Skip to main content

Rebecca Evans AM, Minister for Finance and Trefnydd

First published:
14 May 2019
Last updated:

This was published under the 2016 to 2021 administration of the Welsh Government

Welsh rates of income tax (WRIT) were introduced on 6 April this year. In readiness for this, HMRC worked with employers and payroll providers and identified income tax payers living in Wales to whom the new ‘C’ tax code should be assigned. HMRC then issued the new tax codes and the accompanying technical guidance and test data to employers prior to 6 April, to ensure they had all of the information needed to implement the change.

HMRC has alerted the Welsh Government to an error that has occurred in the application of the new codes for a number of employers, including some UK government departments and agencies. This has meant that some taxpayers living in Wales have received a Scottish ‘S’ code and, as a result, have paid Scottish rates of income tax in April. HMRC is unable to confirm the full extent of the error at this time or the total number of taxpayers affected. However, for those organisations we know have been affected, taxpayers will have over or underpaid tax by relatively small amounts only.Typically, where taxpayers have underpaid tax (or have been overpaid) this will have been by no more than £2. Where taxpayers have overpaid tax (or have been underpaid) this will have been by no more than £10. In some cases taxpayers will have paid the correct amount of tax despite being assigned a ‘S’ code.

I have spoken to HMRC officials and have asked for further details on the cause of the issue, its extent and the numbers of taxpayers affected and sought assurances on the action being taken to rectify the problem. Jim Harra, the Second Permanent Secretary at HMRC has today written to me to confirm HMRC’s response and plans for correcting and monitoring the situation looking ahead.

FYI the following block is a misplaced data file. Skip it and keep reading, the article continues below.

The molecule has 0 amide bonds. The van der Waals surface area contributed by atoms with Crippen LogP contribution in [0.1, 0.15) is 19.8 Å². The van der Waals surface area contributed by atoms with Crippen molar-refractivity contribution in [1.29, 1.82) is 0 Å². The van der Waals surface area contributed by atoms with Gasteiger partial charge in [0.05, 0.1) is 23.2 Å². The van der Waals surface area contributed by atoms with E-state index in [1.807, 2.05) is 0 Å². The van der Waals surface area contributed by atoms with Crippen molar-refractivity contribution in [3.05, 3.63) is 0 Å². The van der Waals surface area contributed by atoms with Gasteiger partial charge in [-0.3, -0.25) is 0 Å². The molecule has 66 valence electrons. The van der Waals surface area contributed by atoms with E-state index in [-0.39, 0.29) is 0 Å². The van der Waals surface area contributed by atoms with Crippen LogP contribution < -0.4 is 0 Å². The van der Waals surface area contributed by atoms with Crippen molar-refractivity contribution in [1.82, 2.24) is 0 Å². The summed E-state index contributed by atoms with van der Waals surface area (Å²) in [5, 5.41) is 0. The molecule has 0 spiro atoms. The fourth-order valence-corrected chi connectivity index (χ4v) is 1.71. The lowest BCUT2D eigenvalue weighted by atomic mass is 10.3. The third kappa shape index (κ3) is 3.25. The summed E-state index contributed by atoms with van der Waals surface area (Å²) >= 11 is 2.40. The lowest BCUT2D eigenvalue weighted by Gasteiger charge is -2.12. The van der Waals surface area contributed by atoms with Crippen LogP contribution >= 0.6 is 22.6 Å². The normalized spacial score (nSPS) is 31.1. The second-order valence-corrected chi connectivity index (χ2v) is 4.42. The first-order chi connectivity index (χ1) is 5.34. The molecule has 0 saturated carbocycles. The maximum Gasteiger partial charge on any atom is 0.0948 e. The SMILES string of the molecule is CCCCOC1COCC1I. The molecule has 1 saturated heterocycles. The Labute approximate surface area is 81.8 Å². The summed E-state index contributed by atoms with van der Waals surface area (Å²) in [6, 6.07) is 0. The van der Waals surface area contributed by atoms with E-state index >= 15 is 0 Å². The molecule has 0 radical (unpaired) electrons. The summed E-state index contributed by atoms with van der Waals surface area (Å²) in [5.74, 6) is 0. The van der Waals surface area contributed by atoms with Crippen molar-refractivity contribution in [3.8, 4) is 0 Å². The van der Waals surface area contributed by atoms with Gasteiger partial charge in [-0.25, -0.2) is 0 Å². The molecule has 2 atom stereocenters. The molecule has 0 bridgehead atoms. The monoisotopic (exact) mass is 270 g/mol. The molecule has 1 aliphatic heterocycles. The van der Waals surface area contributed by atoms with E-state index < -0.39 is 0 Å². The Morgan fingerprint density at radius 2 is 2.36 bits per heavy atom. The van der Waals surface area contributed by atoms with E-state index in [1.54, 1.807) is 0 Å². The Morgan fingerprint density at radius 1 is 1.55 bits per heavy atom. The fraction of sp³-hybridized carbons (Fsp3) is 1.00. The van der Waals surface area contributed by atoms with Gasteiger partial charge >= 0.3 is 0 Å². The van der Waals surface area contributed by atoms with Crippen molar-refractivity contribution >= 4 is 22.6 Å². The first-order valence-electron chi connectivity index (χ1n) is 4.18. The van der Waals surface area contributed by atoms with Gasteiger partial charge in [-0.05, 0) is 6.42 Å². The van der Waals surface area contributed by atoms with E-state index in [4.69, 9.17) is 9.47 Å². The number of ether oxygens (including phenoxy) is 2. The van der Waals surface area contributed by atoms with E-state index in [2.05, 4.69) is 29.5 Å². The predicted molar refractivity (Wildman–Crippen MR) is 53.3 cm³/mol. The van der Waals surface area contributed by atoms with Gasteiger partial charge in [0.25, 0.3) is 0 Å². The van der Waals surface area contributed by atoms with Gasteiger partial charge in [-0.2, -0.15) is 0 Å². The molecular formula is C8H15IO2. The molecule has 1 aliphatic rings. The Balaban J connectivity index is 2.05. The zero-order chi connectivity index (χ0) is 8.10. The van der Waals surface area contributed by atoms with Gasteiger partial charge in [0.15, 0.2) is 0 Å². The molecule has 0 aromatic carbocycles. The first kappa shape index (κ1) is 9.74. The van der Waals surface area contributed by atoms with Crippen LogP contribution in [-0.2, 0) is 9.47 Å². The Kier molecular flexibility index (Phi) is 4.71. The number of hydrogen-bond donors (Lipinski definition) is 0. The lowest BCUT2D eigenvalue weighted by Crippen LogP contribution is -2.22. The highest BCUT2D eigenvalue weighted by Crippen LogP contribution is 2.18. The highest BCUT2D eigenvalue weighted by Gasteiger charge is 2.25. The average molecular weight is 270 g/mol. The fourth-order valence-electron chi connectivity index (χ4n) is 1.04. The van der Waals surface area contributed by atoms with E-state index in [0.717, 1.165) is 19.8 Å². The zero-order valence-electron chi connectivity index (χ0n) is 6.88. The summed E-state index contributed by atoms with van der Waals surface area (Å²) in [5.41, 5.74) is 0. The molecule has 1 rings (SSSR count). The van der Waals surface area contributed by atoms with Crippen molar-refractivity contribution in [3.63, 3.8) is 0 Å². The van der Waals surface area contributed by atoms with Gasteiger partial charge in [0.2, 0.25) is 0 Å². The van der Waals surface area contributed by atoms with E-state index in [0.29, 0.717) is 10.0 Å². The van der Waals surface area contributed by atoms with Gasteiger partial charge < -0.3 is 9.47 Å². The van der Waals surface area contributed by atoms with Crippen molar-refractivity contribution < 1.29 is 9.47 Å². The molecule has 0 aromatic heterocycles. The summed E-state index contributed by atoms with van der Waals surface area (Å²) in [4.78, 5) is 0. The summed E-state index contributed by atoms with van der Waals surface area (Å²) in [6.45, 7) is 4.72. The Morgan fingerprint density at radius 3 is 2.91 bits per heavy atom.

HMRC will be able to undertake a comprehensive check in early June at which point an assessment of the full extent of the issue will be made. Where there is a discrepancy between the correct ‘C’ code issued by HMRC and the code applied by the employer, the tax code will be re-issued by HMRC to the employer. A second check will take place in September to help prevent any persistent errors in ‘C’ code allocation.

Since this error has come to light, HMRC has been working with the affected organisations to rectify the issue. HMRC has confirmed that the error will be resolved ahead of the processing of the payrolls for May, with any over or underpayments incorrectly applied in April being rectified at that point. As a result, there will be no substantial under or over payment of tax by any individuals. Any errors in the amount of tax paid will be resolved through HMRC’s standard tax reconciliation process for PAYE, and no action will need to be taken by Welsh taxpayers. There will be no effect on the block grant adjustment.

As a government, we rightly chose to be cautious in our approach to tax reform at the beginning, to prevent as far as possible the risk of problems while the new system is bedding in. WRIT is a significant development in Welsh devolution, and the Welsh Government is determined that Welsh taxpayers are provided with a service which is both reliable and efficient. It is disappointing that in this case some Welsh taxpayers have been inconvenienced.

The Welsh Treasury will continue to work with HMRC as part of our formal management and coordination arrangements including through our Memorandum of Understanding and forthcoming Service Level Agreement. HMRC has committed to continue to provide progress reports on implementation and administration to Welsh Ministers and to report to the Assembly’s Finance Committee to help ensure there is full transparency in relation to the management of this partially devolved tax.

I will provide a further statement to the Assembly on this issue once HMRC has completed its check in June.